The use of a sensitive and accurate parasite detection methodology is crucial in studies exploring prevalence of parasites in host populations or communities, and uncertainty in identifying parasite genera and/or lineages may limit the understanding of host-parasite interactions. Here, we used a multistate occupancy approach that accounts for imperfect detection to assess whether sex and breeding season influenced the prevalence of a specific Haemoproteus lineage (TARUF02) in a white-lined tanager population. Likewise, we explored whether the probability of detecting the target parasite in an infected bird using PCR and sequencing analyses may be influenced by season and host sex. We found little evidence that sex influenced the probability of an individual host being infected by a haemosporidian parasite. Conversely, we found that the probability of infection by Haemoproteus TARUF02 was ~30% higher during the breeding season, reflecting a higher prevalence of this parasite in this season. The probability that PCR detects DNA of haemosporidian parasite was higher for female birds, suggesting that they are more prone to be parasitized with parasitemia levels that are more successfully detected by molecular analysis. Sequencing successfully determined the Haemoproteus TARUF02 lineage in 60% of samples collected during the breeding season and 84% of samples collected during the non-breeding season. Understanding the ecology of hosts and aspects of their physiology that may influence the parasite infection is essential to better understanding of hemoparasite infections and how parasites influence their native hosts, through decreasing reproductive success, lifespan, and/or survival.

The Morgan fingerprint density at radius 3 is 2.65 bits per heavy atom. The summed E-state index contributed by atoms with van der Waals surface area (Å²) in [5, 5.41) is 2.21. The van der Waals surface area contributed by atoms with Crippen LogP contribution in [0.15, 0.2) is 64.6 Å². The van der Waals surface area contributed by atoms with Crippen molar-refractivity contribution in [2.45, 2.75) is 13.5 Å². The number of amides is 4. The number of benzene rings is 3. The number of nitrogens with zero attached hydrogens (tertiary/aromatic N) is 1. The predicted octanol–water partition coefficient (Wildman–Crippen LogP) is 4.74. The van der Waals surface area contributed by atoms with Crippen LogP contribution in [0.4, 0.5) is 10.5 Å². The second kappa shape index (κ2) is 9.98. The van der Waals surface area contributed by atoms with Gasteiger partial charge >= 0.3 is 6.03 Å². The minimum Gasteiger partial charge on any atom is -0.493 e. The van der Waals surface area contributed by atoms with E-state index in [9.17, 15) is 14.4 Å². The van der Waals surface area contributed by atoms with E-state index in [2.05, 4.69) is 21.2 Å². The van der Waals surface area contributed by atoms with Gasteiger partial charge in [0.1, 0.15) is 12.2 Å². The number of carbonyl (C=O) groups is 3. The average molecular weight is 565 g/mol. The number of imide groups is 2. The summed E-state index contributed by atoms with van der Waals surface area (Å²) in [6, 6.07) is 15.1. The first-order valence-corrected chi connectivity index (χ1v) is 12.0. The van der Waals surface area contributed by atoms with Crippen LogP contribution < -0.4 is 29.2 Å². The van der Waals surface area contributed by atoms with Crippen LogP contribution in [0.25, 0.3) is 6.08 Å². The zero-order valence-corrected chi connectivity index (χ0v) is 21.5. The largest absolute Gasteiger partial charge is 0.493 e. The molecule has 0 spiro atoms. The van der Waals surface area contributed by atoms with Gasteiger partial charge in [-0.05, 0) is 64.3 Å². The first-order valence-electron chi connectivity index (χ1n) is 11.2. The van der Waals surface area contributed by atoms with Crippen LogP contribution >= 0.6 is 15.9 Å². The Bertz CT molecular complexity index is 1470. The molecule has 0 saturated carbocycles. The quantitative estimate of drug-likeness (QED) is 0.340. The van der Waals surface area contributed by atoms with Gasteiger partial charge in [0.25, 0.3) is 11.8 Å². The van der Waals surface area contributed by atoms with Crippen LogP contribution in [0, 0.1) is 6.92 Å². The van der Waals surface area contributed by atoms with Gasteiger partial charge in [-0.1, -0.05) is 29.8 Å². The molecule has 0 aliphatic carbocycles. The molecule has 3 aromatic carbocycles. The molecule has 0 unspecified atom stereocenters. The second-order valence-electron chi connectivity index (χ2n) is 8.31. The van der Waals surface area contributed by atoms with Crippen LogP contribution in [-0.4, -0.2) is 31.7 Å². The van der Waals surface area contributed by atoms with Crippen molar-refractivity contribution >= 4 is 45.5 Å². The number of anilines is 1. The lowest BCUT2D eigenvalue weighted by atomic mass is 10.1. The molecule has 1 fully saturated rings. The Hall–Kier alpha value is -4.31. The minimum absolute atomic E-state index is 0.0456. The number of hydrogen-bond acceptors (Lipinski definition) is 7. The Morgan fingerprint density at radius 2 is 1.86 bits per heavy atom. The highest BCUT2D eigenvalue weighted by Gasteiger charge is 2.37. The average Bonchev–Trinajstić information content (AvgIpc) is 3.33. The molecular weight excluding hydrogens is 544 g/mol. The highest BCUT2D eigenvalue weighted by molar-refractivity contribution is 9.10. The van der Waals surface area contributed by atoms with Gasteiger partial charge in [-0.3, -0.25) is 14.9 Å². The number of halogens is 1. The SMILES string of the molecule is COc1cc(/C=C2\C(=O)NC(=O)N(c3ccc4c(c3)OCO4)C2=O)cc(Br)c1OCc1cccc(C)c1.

Assuntos
Doenças das Aves/diagnóstico , Aves/parasitologia , Variação Genética , Haemosporida/isolamento & purificação , Interações Hospedeiro-Parasita , Infecções Protozoárias em Animais/diagnóstico , Animais , Doenças das Aves/epidemiologia , Doenças das Aves/parasitologia , Aves/crescimento & desenvolvimento , Feminino , Haemosporida/genética , Masculino , Prevalência , Infecções Protozoárias em Animais/parasitologia , Estações do Ano
17.
Parasitol Res ; 119(6): 1785-1793, 2020 Jun.
Artigo em Inglês | MEDLINE | ID: mdl-32318808

RESUMO